The uninhabited island of Kawe, Raja Ampat, Indonesia, boasts a unique geographical location in that it straddles the equator (zero latitude)

The uninhabited island of Kawe, Raja Ampat, Indonesia, boasts a unique geographical location in that it straddles the equator (zero latitude)

 

The uninhabited island of Kawe, Raja Ampat, Indonesia, boasts a unique geographical location in that it straddles the equator (zero latitude).  Its highly dissected coastline forms deep bays with long fringing reefs that are perfect for kayakers, SCUBA divers and snorkelers to enjoy.

 

The Indonesian government in 2014 erected this monument at Kawe to mark the location of the equator (zero latitude), Raja Ampat, Indonesia

The Indonesian government in 2014 erected this monument at Kawe to mark the location of the equator (zero latitude), Raja Ampat, Indonesia

 

The equator is an imaginary line around the middle of the earth.  It is halfway between the North Pole and the South Pole, at zero (0) degrees latitude — 0° 0′ 0”.  The equator divides the planet into the Northern Hemisphere and the Southern Hemisphere. The Earth is widest at its Equator, which means that along the equator the distance from the surface of the earth to the center of the earth is longer than from any other location on the planet.

 

A close up of the equator monument, Kawe, Raja Ampat, Indonesia

A close up of the equator monument, Kawe, Raja Ampat, Indonesia

 

Residents & guests on our ship who were crossing the equator for the first time were inducted into a time-honored shipboard tradition where those who have already crossed the line — (trusty) Shellbacks, or “Sons of Neptune” — must initiate those who have yet to cross — (slimy) Pollywogs.  Our initiation was led by King Neptune, the (Roman) God of the Sea, who emerged from the ocean to walk ashore, assume his throne, and then lead the initiation.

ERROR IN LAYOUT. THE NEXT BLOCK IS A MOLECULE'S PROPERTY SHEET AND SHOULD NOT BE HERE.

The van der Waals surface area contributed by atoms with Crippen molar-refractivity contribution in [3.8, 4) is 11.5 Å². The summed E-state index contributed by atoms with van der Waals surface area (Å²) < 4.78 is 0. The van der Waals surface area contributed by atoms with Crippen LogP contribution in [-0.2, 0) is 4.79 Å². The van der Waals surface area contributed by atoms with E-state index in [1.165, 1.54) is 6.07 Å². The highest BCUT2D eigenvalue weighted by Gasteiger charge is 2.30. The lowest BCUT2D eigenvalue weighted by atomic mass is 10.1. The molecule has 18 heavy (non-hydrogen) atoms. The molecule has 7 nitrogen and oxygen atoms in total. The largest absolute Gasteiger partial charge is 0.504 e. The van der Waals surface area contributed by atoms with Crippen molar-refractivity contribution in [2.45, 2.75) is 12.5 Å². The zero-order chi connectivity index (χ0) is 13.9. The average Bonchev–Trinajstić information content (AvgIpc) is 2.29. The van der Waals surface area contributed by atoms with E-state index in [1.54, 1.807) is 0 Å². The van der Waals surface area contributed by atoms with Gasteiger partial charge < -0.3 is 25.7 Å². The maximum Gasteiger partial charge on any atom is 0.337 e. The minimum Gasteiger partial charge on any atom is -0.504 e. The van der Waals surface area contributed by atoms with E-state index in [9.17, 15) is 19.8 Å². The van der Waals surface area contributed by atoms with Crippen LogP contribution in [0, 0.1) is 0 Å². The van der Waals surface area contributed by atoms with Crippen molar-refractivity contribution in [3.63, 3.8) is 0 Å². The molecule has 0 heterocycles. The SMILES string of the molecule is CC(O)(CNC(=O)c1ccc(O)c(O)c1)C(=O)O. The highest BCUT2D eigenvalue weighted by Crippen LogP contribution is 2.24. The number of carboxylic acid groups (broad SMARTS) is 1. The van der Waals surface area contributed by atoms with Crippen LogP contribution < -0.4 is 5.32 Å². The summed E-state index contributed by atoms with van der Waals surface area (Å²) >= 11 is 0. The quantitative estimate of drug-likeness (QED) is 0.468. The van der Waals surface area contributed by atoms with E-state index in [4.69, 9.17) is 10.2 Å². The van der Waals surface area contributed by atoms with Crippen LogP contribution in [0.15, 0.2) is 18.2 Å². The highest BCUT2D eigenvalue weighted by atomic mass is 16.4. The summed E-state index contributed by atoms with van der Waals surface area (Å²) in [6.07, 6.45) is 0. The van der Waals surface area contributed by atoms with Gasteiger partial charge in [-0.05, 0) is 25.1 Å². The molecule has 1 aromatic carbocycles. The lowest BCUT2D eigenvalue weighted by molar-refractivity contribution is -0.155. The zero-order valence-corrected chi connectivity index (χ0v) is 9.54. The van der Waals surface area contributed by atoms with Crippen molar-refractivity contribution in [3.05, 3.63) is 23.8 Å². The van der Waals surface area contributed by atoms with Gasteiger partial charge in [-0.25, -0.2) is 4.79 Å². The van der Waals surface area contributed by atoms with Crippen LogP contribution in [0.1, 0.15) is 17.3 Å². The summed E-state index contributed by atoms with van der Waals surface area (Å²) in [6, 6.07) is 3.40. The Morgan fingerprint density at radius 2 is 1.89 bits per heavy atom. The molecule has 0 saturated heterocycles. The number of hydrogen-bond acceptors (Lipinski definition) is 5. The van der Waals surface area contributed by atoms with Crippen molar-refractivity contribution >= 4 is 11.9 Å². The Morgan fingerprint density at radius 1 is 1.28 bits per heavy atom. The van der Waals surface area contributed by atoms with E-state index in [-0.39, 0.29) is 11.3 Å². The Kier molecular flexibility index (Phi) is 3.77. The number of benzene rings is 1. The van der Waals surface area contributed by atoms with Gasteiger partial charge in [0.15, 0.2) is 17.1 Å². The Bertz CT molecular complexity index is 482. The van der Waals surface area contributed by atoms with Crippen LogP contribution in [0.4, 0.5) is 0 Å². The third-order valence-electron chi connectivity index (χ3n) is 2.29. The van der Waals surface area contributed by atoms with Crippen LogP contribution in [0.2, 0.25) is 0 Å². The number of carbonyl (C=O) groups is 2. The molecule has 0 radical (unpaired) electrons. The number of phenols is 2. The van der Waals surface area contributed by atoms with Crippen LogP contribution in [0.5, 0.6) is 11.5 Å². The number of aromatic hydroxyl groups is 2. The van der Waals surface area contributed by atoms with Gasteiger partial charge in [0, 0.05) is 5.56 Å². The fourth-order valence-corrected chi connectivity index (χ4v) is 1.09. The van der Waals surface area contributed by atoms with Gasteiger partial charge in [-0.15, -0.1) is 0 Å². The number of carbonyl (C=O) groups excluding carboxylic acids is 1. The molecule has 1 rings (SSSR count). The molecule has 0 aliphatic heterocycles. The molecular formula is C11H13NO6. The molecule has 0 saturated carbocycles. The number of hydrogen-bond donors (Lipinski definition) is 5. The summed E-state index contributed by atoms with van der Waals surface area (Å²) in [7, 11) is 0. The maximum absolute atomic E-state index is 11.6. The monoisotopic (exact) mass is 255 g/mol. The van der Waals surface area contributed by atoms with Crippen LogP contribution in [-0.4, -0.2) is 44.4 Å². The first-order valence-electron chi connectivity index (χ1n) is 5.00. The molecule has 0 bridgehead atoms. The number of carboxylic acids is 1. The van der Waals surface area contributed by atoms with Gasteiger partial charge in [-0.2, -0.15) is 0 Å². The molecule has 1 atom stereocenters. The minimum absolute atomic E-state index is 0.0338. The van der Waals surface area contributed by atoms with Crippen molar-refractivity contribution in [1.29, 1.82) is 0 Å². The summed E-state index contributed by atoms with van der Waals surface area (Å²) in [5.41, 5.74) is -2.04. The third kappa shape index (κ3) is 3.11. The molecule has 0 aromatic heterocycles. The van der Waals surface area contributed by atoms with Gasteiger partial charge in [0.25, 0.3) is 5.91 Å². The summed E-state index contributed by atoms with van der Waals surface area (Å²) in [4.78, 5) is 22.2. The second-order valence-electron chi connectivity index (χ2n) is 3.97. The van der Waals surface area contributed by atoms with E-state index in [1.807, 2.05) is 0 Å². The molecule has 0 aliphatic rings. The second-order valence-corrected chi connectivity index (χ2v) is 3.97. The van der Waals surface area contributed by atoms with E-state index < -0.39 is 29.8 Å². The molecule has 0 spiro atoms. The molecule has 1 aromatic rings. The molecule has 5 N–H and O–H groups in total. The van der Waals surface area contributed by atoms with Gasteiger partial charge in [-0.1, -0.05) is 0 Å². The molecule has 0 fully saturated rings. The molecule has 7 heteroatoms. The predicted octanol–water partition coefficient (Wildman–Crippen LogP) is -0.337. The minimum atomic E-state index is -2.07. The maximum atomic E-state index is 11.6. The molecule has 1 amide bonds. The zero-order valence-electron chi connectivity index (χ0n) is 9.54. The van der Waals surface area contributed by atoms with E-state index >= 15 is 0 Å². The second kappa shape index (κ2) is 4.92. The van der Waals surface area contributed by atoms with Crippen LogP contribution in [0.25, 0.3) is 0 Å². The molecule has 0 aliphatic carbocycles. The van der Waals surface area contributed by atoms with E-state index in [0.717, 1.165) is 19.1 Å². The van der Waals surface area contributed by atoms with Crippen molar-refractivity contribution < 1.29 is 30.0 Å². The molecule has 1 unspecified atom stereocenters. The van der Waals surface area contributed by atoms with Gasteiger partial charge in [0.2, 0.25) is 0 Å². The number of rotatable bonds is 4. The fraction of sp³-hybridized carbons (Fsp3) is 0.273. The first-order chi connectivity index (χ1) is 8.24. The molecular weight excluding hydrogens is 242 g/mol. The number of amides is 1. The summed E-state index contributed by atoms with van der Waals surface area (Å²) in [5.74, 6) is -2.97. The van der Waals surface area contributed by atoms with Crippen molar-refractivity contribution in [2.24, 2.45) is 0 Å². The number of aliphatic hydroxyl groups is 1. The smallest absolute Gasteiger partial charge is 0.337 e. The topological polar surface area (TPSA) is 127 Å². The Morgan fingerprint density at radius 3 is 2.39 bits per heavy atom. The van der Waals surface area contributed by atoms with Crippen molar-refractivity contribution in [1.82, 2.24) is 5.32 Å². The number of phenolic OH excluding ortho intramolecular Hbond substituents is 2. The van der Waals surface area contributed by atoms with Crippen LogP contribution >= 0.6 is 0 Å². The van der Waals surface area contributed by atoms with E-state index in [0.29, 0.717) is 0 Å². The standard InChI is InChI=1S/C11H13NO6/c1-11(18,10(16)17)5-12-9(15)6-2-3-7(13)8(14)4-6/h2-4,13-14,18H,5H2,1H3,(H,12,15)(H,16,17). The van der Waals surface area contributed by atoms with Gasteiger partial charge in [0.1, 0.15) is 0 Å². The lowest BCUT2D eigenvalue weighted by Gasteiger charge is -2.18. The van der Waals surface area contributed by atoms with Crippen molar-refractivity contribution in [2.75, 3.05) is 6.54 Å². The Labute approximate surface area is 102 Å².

King Neptune’s court – standing by his throne, on the beach, summoning him from the sea to lead the initiation of the Pollywogs, Kawe, Raja Ampat, Indonesia

King Neptune’s court – standing by his throne, on the beach, summoning him from the sea to lead the initiation of the Pollywogs, Kawe, Raja Ampat, Indonesia

 

King Neptune emerges from the sea to lead the initiation of the Pollywogs, Kawe, Raja Ampat, Indonesia

King Neptune emerges from the sea to lead the initiation of the Pollywogs, Kawe, Raja Ampat, Indonesia

 

Our initiation was milder that those of yesteryear in the British and American Navies!  King Neptune’s assistant had each Pollywog, kneeling in the sand facing the sea, kiss a dead fish, then drink sea water handed out by King Neptune, and then be anointed with sea water.

 

King Neptune at his throne, calling all slimy Pollywogs to the area for their initiation, Kawe, Raja Ampat, Indonesia

King Neptune at his throne, calling all slimy Pollywogs to the area for their initiation, Kawe, Raja Ampat, Indonesia

 

Legal Notices: All photographs copyright © 2020 by Richard C. Edwards. All Rights Reserved Worldwide.  Permission to link to this blog post is granted for educational and non-commercial purposes only.

 

Wayag, Raja Ampat (“The Four Kings”), Indonesia

Our ship at Wayag, Raja Ampat, Indonesia, nestled between forested karst islets that are the poster image for the region

Our ship at Wayag, Raja Ampat, Indonesia, nestled between forested karst islets that are the poster image for the region

 

At Wayag, visitors experience some of the most iconic scenery Raja Ampat has to offer.  This labyrinth of karst islets is the poster image for the entire region.  Given that Wayag is a microcosm of Raja Ampat as a whole, we had a very full day of exploration in and around the forested limestone peaks that bejewel a turquoise lagoon – with Zodiac cruising to explore the terrain and then SCUBA diving and snorkeling in the protected lagoons (sorry, your blogger doesn’t have an underwater camera, so no underwater photographs).

 

Wayag, Raja Ampat, Indonesia #2; our Zodiac cruising took us through the labyrinth of karst islets

Wayag, Raja Ampat, Indonesia #2; our Zodiac cruising took us through the labyrinth of karst islets

 

Wayag, Raja Ampat, Indonesia #3

Wayag, Raja Ampat, Indonesia #3

 

Wayag, Raja Ampat, Indonesia #4; a few of the islands had enough erosion through the eons to have white sandy beaches

Wayag, Raja Ampat, Indonesia #4; a few of the islands had enough erosion through the eons to have white sandy beaches

 

Wayag, Raja Ampat, Indonesia #5; the “mushroom” islet

Wayag, Raja Ampat, Indonesia #5; the “mushroom” islet

 

Wayag, Raja Ampat, Indonesia #6

Wayag, Raja Ampat, Indonesia #6

 

Wayag, Raja Ampat, Indonesia #7; the “Three Sisters” (some were arguing for the name “Three Brothers”…)